Random forests select a subset of the features at each node and only considers those features as candidate splits. Wikipedia says this is sometimes called feature bagging.

Does XGBoost also use this technique, in its tree learning, when growing an individual tree? Or does it consider all possible features when examining possible splits?

I read the original paper on XGBoost [1], and couldn't tell from what was in that paper. Section 2.3 of that paper mentions "column sub-sampling" , which appears to be the same thing, and it mentions columns sub-sampling is used in random forests, but doesn't explicitly indicate whether it is used in XGBoost.

[1] XGBoost: A Scalable Tree Boosting System. Tianqi Chen, Carlos Guestrin. KDD'16, arXiv:1603.02754.

  • $\begingroup$ For what it's worth, I got a big boost in model performance on my problem when I used XGBoost with extreme feature subsampling (very few features per tree), see here: stats.stackexchange.com/questions/279630/… $\endgroup$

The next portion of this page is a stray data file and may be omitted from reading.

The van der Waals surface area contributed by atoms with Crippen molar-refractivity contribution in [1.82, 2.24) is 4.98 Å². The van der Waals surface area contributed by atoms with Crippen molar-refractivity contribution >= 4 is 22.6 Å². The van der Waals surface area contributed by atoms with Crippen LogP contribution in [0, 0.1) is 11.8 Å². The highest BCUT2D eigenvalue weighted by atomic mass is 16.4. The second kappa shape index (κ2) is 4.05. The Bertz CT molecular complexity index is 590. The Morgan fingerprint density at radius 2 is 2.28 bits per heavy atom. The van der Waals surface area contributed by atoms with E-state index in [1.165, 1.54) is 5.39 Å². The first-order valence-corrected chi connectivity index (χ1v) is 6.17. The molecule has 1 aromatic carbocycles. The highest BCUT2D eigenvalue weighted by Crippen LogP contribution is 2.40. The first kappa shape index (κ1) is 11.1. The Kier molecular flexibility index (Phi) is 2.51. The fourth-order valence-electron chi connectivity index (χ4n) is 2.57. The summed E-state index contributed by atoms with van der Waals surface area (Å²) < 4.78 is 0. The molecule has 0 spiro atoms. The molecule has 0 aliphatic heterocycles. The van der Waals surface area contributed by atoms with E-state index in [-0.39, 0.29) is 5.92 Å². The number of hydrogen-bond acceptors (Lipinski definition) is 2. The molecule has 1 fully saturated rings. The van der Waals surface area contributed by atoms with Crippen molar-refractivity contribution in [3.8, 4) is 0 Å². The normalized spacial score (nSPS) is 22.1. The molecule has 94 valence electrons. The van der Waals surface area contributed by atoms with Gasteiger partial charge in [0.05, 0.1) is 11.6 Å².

– rinspy
    Jun 2 '17 at 16:38

See documentaiton here, and search colsample_bytree.

colsample_bytree [default=1]

subsample ratio of columns when constructing each tree.

range: (0,1]

By default, it uses all features. But you can set colsample_bytree parameter to get a subset on features.


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